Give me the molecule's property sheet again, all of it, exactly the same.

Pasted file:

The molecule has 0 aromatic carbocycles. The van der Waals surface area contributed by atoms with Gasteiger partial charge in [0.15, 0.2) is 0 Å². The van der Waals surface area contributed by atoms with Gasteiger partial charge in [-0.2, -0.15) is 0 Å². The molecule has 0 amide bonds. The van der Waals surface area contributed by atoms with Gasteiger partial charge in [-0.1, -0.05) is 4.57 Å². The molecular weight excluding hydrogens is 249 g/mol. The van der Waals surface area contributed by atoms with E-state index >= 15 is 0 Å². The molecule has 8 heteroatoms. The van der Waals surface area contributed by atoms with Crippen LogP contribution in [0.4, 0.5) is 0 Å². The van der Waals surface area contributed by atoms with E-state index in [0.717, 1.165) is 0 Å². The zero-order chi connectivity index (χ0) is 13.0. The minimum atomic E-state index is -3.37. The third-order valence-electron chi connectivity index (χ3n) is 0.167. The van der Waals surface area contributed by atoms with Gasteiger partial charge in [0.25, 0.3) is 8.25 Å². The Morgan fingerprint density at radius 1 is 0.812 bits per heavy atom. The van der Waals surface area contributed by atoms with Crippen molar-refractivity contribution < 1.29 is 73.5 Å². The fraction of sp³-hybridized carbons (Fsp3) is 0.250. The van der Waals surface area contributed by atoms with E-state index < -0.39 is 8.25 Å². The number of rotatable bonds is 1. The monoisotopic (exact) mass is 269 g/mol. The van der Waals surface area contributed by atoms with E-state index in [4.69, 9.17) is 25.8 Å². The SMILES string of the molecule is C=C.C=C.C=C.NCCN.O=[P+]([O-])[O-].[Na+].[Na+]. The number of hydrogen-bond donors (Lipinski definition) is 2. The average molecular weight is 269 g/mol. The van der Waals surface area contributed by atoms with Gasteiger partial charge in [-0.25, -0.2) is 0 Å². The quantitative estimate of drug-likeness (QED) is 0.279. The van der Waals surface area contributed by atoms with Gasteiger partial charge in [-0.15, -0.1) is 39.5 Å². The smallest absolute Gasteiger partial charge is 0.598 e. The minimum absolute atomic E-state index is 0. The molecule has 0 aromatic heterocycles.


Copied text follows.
The molecule has 0 aromatic carbocycles. The van der Waals surface area contributed by atoms with Gasteiger partial charge in [0.15, 0.2) is 0 Å². The van der Waals surface area contributed by atoms with Gasteiger partial charge in [-0.2, -0.15) is 0 Å². The molecule has 0 amide bonds. The van der Waals surface area contributed by atoms with Gasteiger partial charge in [-0.1, -0.05) is 4.57 Å². The molecular weight excluding hydrogens is 249 g/mol. The van der Waals surface area contributed by atoms with E-state index >= 15 is 0 Å². The molecule has 8 heteroatoms. The van der Waals surface area contributed by atoms with Crippen LogP contribution in [0.4, 0.5) is 0 Å². The van der Waals surface area contributed by atoms with E-state index in [0.717, 1.165) is 0 Å². The zero-order chi connectivity index (χ0) is 13.0. The minimum atomic E-state index is -3.37. The third-order valence-electron chi connectivity index (χ3n) is 0.167. The van der Waals surface area contributed by atoms with Gasteiger partial charge in [0.25, 0.3) is 8.25 Å². The Morgan fingerprint density at radius 1 is 0.812 bits per heavy atom. The van der Waals surface area contributed by atoms with Crippen molar-refractivity contribution < 1.29 is 73.5 Å². The fraction of sp³-hybridized carbons (Fsp3) is 0.250. The van der Waals surface area contributed by atoms with E-state index < -0.39 is 8.25 Å². The number of rotatable bonds is 1. The monoisotopic (exact) mass is 269 g/mol. The van der Waals surface area contributed by atoms with E-state index in [4.69, 9.17) is 25.8 Å². The SMILES string of the molecule is C=C.C=C.C=C.NCCN.O=[P+]([O-])[O-].[Na+].[Na+]. The number of hydrogen-bond donors (Lipinski definition) is 2. The average molecular weight is 269 g/mol. The van der Waals surface area contributed by atoms with Gasteiger partial charge in [-0.25, -0.2) is 0 Å². The quantitative estimate of drug-likeness (QED) is 0.279. The van der Waals surface area contributed by atoms with Gasteiger partial charge in [-0.15, -0.1) is 39.5 Å². The smallest absolute Gasteiger partial charge is 0.598 e. The minimum absolute atomic E-state index is 0. The molecule has 0 aromatic heterocycles.